A military family could see grocery bills go up by $3,000 a year under the latest Pentagon budget proposal.
Grocery stores for military families, also called commissaries, will be able to offer fewer savings over the next three years as the Department of Defense would slash most of the taxpayer subsidies that prop up these stores, according to the plan released Monday.
Each year, $1.4 billion in taxpayer dollars go to 178 commissaries nationwide and 67 located overseas. The Department of Defense plans to slash $1 billion of those subsidies, mostly affecting the U.S. stores.
More soldiers used food stamps to buy milk, cheese, meat and bread at military grocers last year.
Food stamp redemption at military grocers has been rising steadily since the beginning of the recession in 2008. Nearly $104 million worth of food stamps was redeemed at military commissaries in the fiscal year ended Sept. 30.
"I'm amazed, but there's a very real need," said Thomas Greer, spokesman for Operation Homefront, a nonprofit that helps soldiers on the financial brink nationwide.
A World Food Programme aid director on the ground in Syria described to CNN’s Christiane Amanpour on Tuesday the desperate situation of civilians in war-ravaged Homs – something he said he had “never seen” before in his career.
“Nobody is able to actually feed themselves, feed their children, feed their families, with anything but the weed, the grass that they can pick on the side of the curb and what little that they can eke out from what they’ve saved over time,” Matthew Hollingworth, Syria director for the World Food Programme, said on the phone from Homs.
Editor's note: John Stoehr is managing editor of the Washington Spectator, an independent political periodical published monthly by The Public Concern Foundation.
House Republicans pushed through a trillion-dollar farm bill - approved by the Senate Tuesday - that will cut food stamps by $8 billion over the next decade and reduce food allotments for more than 850,000 households by around $90 a month.
The measure passed despite opposition from Tea Party Republicans who were seeking even more savage cuts. If the Republican Party hopes to revive the Bush-era idea of "compassionate conservatism," this isn't the way to do it.
The bill was the culmination of a three-year battle over food stamps, also called the Supplemental Nutrition Assistance Program, or SNAP. House Democrats who supported the measure said they compromised. This version, they said, was better than previous ones; Tea Party Republicans had wanted a 5% cut, not 1%. The White House has signaled that President Obama will sign the bill.
Hunger had at one point been nearly eliminated in the United States. So how did it become such a massive and pressing issue once again?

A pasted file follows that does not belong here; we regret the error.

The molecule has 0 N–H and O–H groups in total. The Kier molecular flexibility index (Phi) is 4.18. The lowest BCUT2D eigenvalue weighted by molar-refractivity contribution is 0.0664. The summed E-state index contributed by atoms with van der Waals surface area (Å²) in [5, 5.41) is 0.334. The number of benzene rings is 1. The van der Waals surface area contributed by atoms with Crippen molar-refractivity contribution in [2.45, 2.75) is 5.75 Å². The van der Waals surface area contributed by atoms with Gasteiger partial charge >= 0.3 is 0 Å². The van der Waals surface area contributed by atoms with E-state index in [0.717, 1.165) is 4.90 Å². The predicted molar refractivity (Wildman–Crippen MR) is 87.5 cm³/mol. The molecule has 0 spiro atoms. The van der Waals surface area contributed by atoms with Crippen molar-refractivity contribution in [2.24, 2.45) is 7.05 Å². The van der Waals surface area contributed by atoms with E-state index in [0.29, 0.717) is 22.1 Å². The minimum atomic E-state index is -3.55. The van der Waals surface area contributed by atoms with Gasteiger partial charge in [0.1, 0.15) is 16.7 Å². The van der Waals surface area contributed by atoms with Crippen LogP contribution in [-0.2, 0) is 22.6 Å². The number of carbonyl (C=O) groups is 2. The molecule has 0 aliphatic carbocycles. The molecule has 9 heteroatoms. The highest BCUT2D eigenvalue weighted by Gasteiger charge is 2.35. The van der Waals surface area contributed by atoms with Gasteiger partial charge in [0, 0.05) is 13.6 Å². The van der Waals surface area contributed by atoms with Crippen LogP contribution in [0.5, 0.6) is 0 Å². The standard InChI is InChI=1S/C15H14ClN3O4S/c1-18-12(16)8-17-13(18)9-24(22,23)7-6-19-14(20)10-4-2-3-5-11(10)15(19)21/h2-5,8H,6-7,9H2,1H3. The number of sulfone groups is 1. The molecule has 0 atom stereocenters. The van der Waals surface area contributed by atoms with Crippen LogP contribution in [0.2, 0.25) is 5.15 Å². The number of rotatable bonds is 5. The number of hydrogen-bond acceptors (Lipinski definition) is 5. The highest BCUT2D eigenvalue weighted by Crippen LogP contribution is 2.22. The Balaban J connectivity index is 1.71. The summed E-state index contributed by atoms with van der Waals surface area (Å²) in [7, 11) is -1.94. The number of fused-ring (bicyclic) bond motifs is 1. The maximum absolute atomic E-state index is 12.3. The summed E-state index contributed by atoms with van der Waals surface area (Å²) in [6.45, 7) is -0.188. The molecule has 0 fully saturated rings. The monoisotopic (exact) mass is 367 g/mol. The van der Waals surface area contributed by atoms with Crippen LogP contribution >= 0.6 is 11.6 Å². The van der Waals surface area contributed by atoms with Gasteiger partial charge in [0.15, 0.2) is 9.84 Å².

Chef and activist Tom Colicchio cites, among other things, a changing political landscape that resulted in a working population left unable to feed themselves and their families.
"When you have a sixth of the population that can't really participate in the American dream, you start questioning whether the American dream is pretty much over," he told CNN's chief international correspondent Christiane Amanpour.
Last week, dozens of children at a Utah elementary school had their lunch trays snatched away from them before they could take a bite. Workers at Uintah Elementary School removed the already-served food because some students had negative balances in the accounts used to pay for lunches.
Kenny Thompson didn't want to see that repeated at Houston's Valley Oaks Elementary School. KPRC reports that on Monday, the longtime mentor and tutor paid off the negative lunch account balances of more than 60 students.
The concepts of eating ethically and watching where our food comes from have become hot topics in the food world.
CNN’s forthcoming Freedom Project documentary examines the cocoa industry and the work undertaken to combat exploitation of workers throughout the journey from “bean to chocolate bar,” shining a light on the often challenging issue of eating ethically.
Broadly speaking, eating ethically can cover anything from vegetarianism to eating only local produce and boycotting foodstuffs and products which are considered wasteful or exploitative - for many it’s a personal choice.
Dozens of children at a Utah elementary school had their lunch trays snatched away from them before they could take a bite this week.
Salt Lake City School District officials say the trays were taken away at Uintah Elementary School Tuesday because some students had negative balances in the accounts used to pay for lunches. But they admit the situation should have been handled differently.
Instead of regular lunches, the students were given fruit and milk.
Last Saturday, the Loaves & Fishes food pantry in New Haven, Conn., ran out of food.
Run by the Episcopal Church of St. Paul and St. James, the pantry has been pushed to the brink from recent decisions in Washington that resulted in cuts to food stamps and jobless benefits for the unemployed.
For most of last year, the little food pantry was feeding an average of 225 families a week. Then, starting in November, more families started showing up. That's when Congress failed to extend a recession-era bump in food stamps, which cut $11 less from each recipient's monthly grocery money.
The pantry is now feeding 300 families. And things could get worse.